Gary Glitter facing lawsuit from victim over psychiatric damage caused by abuse

Gary Glitter is being sued by one of his victims over the psychiatric damage caused by his abuse.

The claim has been brought against the disgraced pop singer by one of his victims. He was convicted of abusing her and two other young victims in 2015, with the incidents taking place between 1975 and 1980.

In the lawsuit, the victim, who has not been publicly identified, is seeking compensation for the psychiatric damage she suffered at his hands when she was just 12 years old – with her lawyer describing it as “the worst kind” of abuse.

“What we have is severe and profound consequences as a result of abuse that I think is fair to say is of the worst kind,” her lawyer, Jonathan Metzer, told the court during a hearing in London yesterday (March 5) according to The Guardian. “In summary, it has had profound and long-lasting consequences for my client’s life ever since.”

Glitter – whose real name is Paul Gadd – did not attend the London hearing and was not represented by a lawyer. The court was also told that he had not so far engaged with the civil case. The plaintiff has previously secured a “default judgment” in her claim – a ruling in her favour over Gadd’s liability.

Her lawyer, Jonathan Metzer joined the hearing virtually, and told Mrs Justice Tipples – the judge overseeing the case – that his client’s claim arose out of “serious sexual abuse and assault committed on her by the defendant”.

Gary Glitter, real name Paul Gadd, arrives at Southwark Crown Court on January 13, 2015 in London, England. The former glam rock star is charged with several historic sex offences against young girls.
Gary Glitter, real name Paul Gadd, arrives at Southwark Crown Court on January 13, 2015 in London, England. The former glam rock star is charged with several historic sex offences against young girls. (Photo by Ben A. Pruchnie/Getty Images)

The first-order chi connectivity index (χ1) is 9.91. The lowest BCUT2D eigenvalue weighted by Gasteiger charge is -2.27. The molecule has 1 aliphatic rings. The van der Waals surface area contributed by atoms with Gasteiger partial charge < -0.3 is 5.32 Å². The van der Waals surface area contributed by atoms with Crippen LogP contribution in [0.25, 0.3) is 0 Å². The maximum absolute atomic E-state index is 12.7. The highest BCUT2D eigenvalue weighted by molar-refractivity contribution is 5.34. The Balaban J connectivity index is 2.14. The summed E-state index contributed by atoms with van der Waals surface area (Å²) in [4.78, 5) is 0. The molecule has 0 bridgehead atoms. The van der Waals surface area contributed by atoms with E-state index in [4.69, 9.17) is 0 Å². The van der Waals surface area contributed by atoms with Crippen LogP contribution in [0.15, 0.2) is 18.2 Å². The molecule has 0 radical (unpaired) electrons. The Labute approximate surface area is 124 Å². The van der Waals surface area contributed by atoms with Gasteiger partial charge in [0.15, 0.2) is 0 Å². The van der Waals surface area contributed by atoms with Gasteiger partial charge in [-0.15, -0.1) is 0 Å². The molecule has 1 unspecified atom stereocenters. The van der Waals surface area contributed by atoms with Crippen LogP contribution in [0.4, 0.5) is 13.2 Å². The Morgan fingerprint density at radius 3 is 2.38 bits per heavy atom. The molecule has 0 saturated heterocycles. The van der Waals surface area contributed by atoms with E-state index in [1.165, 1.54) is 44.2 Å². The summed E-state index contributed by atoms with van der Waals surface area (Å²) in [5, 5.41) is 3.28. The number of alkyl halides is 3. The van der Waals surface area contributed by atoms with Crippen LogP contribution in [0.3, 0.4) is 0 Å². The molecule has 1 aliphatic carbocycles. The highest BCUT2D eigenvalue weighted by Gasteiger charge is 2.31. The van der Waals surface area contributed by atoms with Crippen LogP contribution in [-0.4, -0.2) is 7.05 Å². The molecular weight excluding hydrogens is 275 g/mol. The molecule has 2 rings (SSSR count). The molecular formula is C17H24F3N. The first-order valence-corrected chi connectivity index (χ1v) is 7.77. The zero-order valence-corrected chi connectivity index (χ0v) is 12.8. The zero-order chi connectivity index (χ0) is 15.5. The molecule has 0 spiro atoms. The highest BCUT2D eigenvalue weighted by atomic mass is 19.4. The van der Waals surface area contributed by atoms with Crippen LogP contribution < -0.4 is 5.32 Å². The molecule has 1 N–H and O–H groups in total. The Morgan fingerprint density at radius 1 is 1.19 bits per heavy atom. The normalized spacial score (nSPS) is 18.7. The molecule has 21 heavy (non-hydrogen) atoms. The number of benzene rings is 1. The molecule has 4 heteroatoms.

He also stated that she had received “severe psychiatric diagnoses” including complex post-traumatic stress disorder, and presented a clinical psychologist’s report, detailing ways in which Glitter’s abuse had affected her mental health, relationships, education and employment.

It is now up to the judge to decide what level of compensation the woman could receive, and the hearing was adjourned until March 27 to ensure Gadd received case documents and has the opportunity to respond.

The lawsuit comes just weeks after a parole board ruled that the 79-year-old would not be released from prison, after being released halfway through his 16-year sentence and recalled back to jail less than six weeks later for breaching his licence conditions.

Glitter had several chart hits in the ‘70s but later fell from grace around 20 years later, when he was arrested and imprisoned for possessing thousands of images of child abuse. From there, he was later expelled from Cambodia in 2002 following reports of sex crime allegations, and was convicted of sexually abusing two girls, aged 10 and 11, in Vietnam in 2006. The latter saw him spend two and a half years in jail.

Further allegations against the musician came to light when he was the first person named and arrested under Operation Yewtree – an investigation by the Metropolitan Police following the Jimmy Savile scandal.

Gary Glitter, real name Paul Gadd, arrives at Southwark Crown Court charged with historic sex offences, on November 11, 2014 in London, England.
Gary Glitter, real name Paul Gadd, arrives at Southwark Crown Court charged with historic sex offences, on November 11, 2014 in London, England. (Photo by Ben A. Pruchnie/Getty Images)

As aforementioned, he was imprisoned in 2015 for sexually abusing three schoolgirls between 1975 and 1980 – one of which has filed the compensation claim.

Two of the victims were aged 12 and 13 at the time, and the attacks took place when Glitter invited them backstage to his dressing room, isolating them from their parents. The third incident took place in 1975, when the singer crept into the bed of a girl who was aged under 10 at the time, and attempted to rape her.

“Releasing him would have been utterly wrong and we are glad the parole board has done the right thing,” said Richard Scorer, a lawyer who represents one of Glitter’s victims, when the decision to deny him parole was made last month.

“We only hope that Glitter will now serve this full sentence – it is completely unfair that our client has to endure this Glitter parole circus over and over again.”


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